Calor Gas Limited has warned about the dangers of tampering with gas cylinders by users seeking to turn the cylinders into wood burning stoves, barbecues or similar.
This follows the death of a man over the weekend when an empty oil drum he was apparently trying to turn into a barbecue exploded at a house in Oxfordshire. It is believed the 48 year old was fatally injured when the angle grinder he was using ignited fumes in the 40-gallon drum.
The conversion of any vessel which has previously held flammable or explosive material is extremely dangerous. Calor has issued a number of warnings about the dangers of attempting to construct wood burners or barbecues from Liquefied Petroleum Gas (LPG) cylinders. Calor is aware of a number of websites giving instructions about how to transform or deconstruct LPG cylinders and have warned that they will take legal action against persistent offenders.
However, in spite of Calor’s repeated warnings, members of public are still posting messages on the internet advising other users about how to purge cylinders of gas. This is extremely dangerous.
Paul Blacklock, Head of Strategy and Corporate Affairs warned that ‘although in this case, it was an oil barrel, and not an LPG cylinder that exploded, it is alarming to see a rise in untrained people engaging in this type of activity, particularly during periods of improved weather.
Advice on how to create wood burning stoves or barbecues is widespread on the internet. This is not only dangerous, but unlawful. Subsequently, we will be pursuing legal action against these websites and anyone who is found to be unlawfully tampering with Calor cylinders.’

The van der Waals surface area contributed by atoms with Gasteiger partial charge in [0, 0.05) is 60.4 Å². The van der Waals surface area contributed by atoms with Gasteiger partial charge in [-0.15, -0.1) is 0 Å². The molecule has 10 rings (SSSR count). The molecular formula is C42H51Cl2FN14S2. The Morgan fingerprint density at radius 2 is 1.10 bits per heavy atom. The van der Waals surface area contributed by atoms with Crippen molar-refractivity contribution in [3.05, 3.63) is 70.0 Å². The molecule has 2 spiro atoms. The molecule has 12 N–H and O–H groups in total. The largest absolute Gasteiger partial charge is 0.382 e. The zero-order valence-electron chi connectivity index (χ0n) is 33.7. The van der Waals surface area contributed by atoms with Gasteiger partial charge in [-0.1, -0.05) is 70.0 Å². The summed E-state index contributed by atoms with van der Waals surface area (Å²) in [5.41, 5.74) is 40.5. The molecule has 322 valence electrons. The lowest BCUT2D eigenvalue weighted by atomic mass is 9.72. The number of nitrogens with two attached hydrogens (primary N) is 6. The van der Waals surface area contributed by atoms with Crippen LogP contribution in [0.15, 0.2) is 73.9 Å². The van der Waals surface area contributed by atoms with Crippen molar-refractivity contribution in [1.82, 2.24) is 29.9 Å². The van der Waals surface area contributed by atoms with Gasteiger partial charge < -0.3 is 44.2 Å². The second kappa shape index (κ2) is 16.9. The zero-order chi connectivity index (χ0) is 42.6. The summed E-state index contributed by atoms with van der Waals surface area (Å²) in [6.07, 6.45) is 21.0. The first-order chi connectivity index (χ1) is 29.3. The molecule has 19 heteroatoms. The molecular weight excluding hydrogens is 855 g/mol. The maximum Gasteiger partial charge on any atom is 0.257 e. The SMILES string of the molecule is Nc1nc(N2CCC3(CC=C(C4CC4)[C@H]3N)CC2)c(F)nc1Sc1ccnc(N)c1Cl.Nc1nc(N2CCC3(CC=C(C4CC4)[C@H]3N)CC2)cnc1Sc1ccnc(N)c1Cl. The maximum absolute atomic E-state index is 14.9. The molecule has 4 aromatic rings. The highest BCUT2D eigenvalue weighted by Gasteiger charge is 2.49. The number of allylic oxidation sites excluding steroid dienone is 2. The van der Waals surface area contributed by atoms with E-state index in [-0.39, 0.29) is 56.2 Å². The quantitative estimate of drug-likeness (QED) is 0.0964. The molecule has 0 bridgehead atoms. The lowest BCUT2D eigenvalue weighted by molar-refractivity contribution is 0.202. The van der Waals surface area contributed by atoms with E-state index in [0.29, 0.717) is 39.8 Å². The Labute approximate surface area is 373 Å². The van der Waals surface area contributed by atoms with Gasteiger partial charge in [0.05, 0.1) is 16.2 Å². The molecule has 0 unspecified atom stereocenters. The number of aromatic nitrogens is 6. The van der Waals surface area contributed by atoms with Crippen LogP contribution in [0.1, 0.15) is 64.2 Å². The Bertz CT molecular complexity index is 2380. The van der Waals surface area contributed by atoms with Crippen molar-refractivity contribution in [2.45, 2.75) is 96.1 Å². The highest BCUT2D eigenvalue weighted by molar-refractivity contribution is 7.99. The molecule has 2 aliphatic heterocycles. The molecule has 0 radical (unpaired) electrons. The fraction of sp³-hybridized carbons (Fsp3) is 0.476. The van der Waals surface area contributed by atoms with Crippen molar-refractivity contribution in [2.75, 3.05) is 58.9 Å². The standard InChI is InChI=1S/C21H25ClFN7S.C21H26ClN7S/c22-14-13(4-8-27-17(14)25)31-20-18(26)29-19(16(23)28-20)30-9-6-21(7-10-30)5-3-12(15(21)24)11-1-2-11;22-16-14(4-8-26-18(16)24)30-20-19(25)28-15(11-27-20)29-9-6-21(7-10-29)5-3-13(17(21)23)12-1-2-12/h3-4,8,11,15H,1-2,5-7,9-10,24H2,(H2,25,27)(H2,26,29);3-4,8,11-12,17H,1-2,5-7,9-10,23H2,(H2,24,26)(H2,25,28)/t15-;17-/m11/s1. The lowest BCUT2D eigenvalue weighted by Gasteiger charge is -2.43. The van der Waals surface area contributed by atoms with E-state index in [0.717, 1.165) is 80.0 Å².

Calor cylinders are used widely, whether at home, for leisure or at work, and their safety record is exemplary. LPG cylinders are safe when used correctly, following the accompanying safety instructions. But LPG is a highly flammable material. If a welding torch or power cutter is used on an LPG cylinder, even if it appears to be empty, it can explode violently. As well as the safety implications of a potential gas explosion, tampering with LPG cylinders or attempting to change their use is unlawful offence and could lead to a claim for damages or criminal prosecution.
Earlier this year, the boss of a St Helens gas supply firm was fined £22,500 for causing multiple burns to both himself and one of his employees by attempting to remove a valve from an LPG cylinder. The HSE inspector commented that “in this case, the fact that no one was killed was simply down to luck.”
Irresponsible websites and publications encourage users to put their lives at risk, through step-by-step guides, and even videos, demonstrating how to de-construct or convert a cylinder. They have been repeatedly asked by Calor to remove their directions but many have not complied.
All Calor’s cylinders are the property of Calor Gas Limited and are supplied to customers under a refill agreement which contains important safety information. Calor’s ownership of the cylinders is further emphasised in that they are embossed with the word ‘CALOR’ on the metal casing and are stencilled with the words ‘Extremely Flammable, Property of and only to be filled by Calor Gas Ltd, Warwick.’ Further advice is on the Calor website at http://www.calor.co.uk/customer-services/lpg-safety/.